Wyoming is the only state in the nation that doesn’t receive any federal Medicaid funding to pay for special education. Instead, lawmakers have chosen to depend solely on Wyoming’s own mineral tax revenues to cover the costs of educating students who need extra help because of a disability.
But as mineral revenues plummet with the decline of coal, Wyoming’s ability to pay on its own for special education has come into question. During the 2018 Legislative session, lawmakers decided to cap the amount of money the state spends on special ed.
That means the state won’t provide Wyoming school districts any higher level of funding than they currently receive for special education.
As a result, school officials and lawmakers have been left wondering what will cover the funding gap as special education costs inevitably rise. Some have suggested Wyoming finally join the rest of the nation and leverage federal Medicaid funds.
But setting up the necessary processes to receive the funding will require upfront investment and increased administration. And, despite the commonsense appeal of accepting money the federal government openly lays on the table, there remain lawmakers who simply think we shouldn’t dedicate further resources to educating Wyoming’s kids.
Getting Medicaid dollars for special education seems like a “no-brainer.” But there’s no such thing as a “no-brainer” when it comes to the Wyoming Legislature.
Costs rise while funding stays the same
At a meeting of the Legislature’s Joint Revenue Committee earlier this summer, Wyoming Department of Education chief operations officer Trent Carroll explained that, over the past decade, average annual state special education costs have increased 3.2 percent, largely due to inflation.
Limiting special education is not an option. Federal regulations require districts to offer special education services to all students who need them.
If these costs keep rising while state funding remains capped, Carroll said, Wyoming school districts will face a $9.35 million shortfall this year in special education funding. That figure will grow as time goes on.
Meanwhile, limiting special education is not an option. Federal regulations require districts to offer special education services to all students who need them. Schools can’t turn students away or deny them services just because a district is strapped for cash.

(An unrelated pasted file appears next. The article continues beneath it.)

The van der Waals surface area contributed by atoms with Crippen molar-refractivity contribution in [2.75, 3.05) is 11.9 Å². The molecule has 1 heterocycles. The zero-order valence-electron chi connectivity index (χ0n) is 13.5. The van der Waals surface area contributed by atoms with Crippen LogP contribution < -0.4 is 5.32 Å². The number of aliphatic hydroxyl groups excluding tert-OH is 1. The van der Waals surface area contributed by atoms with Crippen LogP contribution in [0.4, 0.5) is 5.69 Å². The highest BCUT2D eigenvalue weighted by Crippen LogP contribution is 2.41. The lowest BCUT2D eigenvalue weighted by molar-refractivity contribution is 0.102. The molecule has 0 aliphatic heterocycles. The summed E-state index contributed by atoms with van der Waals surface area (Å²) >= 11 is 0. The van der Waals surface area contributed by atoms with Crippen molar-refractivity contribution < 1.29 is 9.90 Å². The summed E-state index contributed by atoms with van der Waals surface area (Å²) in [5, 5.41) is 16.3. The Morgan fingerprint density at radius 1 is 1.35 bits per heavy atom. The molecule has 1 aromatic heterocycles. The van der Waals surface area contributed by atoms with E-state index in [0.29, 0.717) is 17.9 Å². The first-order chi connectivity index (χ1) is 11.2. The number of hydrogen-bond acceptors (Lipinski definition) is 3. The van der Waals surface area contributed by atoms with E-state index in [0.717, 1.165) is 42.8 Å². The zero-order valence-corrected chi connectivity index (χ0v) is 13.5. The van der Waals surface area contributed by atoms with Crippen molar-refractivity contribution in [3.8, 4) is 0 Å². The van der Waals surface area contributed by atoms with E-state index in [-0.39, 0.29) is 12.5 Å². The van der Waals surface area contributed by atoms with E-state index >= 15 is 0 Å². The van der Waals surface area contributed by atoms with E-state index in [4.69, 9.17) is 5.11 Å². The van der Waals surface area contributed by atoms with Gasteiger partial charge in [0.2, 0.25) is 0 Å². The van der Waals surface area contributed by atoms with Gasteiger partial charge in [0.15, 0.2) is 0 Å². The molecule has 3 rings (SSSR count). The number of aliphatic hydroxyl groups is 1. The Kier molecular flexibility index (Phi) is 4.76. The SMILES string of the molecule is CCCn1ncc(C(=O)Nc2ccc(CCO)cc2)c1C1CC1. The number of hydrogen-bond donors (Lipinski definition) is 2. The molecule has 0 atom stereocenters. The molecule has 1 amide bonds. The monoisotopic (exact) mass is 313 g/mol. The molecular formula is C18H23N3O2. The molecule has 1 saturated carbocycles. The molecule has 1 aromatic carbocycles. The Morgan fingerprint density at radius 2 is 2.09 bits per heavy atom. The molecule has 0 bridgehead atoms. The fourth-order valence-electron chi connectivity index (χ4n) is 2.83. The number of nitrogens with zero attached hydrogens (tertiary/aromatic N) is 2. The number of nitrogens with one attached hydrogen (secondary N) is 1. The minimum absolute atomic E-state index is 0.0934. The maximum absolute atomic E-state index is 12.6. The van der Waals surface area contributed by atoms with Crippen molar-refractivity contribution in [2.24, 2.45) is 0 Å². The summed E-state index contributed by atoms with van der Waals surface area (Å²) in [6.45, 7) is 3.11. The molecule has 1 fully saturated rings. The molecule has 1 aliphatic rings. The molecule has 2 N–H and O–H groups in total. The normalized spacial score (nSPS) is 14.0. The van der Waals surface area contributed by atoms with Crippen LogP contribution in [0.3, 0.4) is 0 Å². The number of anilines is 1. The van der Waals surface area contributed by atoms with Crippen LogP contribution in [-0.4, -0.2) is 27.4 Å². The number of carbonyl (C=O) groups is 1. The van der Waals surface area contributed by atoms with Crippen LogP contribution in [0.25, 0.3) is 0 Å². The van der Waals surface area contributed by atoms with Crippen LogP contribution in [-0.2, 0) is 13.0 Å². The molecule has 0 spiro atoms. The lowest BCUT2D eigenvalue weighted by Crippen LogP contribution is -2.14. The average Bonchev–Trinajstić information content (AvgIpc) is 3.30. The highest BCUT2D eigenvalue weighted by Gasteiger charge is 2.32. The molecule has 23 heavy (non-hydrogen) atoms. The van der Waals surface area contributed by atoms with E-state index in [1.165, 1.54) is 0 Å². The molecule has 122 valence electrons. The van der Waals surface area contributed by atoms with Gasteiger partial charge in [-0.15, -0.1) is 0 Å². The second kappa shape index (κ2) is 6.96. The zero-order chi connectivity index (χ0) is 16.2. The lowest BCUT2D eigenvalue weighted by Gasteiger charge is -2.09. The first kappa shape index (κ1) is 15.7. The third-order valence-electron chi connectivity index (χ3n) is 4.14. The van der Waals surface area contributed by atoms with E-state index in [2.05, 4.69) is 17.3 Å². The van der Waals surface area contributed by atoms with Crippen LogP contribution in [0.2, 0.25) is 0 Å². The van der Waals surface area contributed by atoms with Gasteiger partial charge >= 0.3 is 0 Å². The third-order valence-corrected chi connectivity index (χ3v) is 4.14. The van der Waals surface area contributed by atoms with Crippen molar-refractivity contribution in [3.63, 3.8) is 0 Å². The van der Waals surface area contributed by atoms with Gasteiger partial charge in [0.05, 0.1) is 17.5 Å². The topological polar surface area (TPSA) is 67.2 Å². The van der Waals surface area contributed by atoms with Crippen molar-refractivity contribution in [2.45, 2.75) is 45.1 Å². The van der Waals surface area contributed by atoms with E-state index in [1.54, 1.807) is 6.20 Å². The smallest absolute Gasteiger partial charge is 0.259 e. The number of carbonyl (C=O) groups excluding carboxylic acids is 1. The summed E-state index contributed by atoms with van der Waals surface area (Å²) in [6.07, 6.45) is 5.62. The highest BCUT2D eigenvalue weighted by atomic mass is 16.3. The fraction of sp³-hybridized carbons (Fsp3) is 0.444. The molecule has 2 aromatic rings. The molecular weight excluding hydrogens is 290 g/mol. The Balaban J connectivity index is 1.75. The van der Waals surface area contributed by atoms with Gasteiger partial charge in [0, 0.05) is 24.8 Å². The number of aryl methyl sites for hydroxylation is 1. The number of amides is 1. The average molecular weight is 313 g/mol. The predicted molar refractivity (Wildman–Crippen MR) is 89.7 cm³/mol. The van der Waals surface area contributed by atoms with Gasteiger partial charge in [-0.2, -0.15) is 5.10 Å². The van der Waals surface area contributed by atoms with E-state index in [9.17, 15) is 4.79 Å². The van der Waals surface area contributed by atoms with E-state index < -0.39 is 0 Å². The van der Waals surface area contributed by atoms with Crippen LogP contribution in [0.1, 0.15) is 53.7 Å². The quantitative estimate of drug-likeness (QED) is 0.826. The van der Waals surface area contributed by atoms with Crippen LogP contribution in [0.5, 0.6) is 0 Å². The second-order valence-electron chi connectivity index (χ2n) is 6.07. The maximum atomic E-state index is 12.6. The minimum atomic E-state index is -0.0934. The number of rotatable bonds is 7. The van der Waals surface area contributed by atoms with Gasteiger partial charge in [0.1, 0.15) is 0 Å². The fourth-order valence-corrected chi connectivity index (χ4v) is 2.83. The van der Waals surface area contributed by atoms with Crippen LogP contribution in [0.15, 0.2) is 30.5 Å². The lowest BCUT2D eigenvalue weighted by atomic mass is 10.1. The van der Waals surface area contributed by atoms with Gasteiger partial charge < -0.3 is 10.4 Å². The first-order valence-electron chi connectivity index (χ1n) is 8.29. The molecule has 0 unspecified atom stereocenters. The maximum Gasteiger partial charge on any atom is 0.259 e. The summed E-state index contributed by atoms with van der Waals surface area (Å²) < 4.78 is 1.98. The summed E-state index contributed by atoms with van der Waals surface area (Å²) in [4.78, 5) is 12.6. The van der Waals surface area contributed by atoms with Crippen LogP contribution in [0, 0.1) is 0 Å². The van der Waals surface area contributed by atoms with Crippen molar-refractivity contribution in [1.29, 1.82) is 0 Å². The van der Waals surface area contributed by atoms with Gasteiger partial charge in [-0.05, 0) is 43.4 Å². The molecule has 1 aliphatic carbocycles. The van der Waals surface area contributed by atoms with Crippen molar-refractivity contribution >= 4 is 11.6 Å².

Furthermore, failure to provide special education services can lead to lawsuits against school districts. Those can cost even more than providing special ed services.
The “out of district placements” factor
When the Legislature capped special education funding, it created a $1 million account to act as a buffer for school districts to draw from in the case of unforeseen costs—that’s what, in theory, will take care of this year’s nearly $10 million shortfall.
“It can happen in one week, when the wheels just come off [of the budget].”
But it’s not a sustainable funding source, particularly because of what are called “out of district placements.”
If a school district where a child lives cannot provide adequate special ed services, the child will typically be sent to a residential program somewhere else that can meet his or her needs—with the home district footing the bill.
Costs for this type of service can reach $100,000 – 200,000 per student, and there are many rural school districts in Wyoming that find themselves in this situation.
A few new special ed students can eat up a $1 million account in a hurry.
Albany County special education director Steve Slyman said that, oftentimes, school districts cannot plan for the arrival of a students who requires costly help—they just show up when their parents move to town.
“It can happen in one week, when the wheels just come off [of the budget],” Slyman told Better Wyoming. A special education student’s behavior can also deteriorate to the point where a school can no longer offer adequate support services such as speech language pathologists or physical education therapists.
In these cases, Slyman said, “You often have to look out of state where you can find a bed and the expertise you feel you need.”
No such thing as easy money
Alvarez and Marsal, a consulting firm the Legislature hired to conduct an efficiency study for Wyoming state government, recommended that the state apply for Medicaid to help cover the costs of special education.
“Essentially, your local school districts would be turned into [Medicaid] billing offices.”
The firm estimated that Wyoming would receive about $7 million annually.
But applying for Medicaid funding isn’t as simple as turning on a faucet and waiting for millions of dollars to start pouring in from the feds. The Legislature would need to authorize a plan, and the federal Centers of Medicare and Medicaid Services would have to approve it.
Plus, it would cost money up front to build the necessary infrastructure to receive and administer the funds. There’s also a chance that cost of administering the Medicaid funds would largely negate the savings.
“To save money on this you’re going to have to spend money,” Brian Farmer of the Wyoming School Boards Association told the Legislature’s Education Committee. “Essentially, your local school districts would be turned into [Medicaid] billing offices. Somebody has to process those claims.”
But in the end, Farmer said, it’s all about the special education students. “It’s kind of scary when you hear that a kid is going to get this or that based on a kind of billing scenario, as opposed to what is the appropriate education for the child. I hope that continues to be our driving force in Wyoming.”
The Wyoming Association of Special Education Administrators is working with state legislators on the issue. The organization will host a conference in Laramie Sept. 18 – 19 to examine ways districts will deal with the state funding freeze, including possibly leveraging Medicaid funds.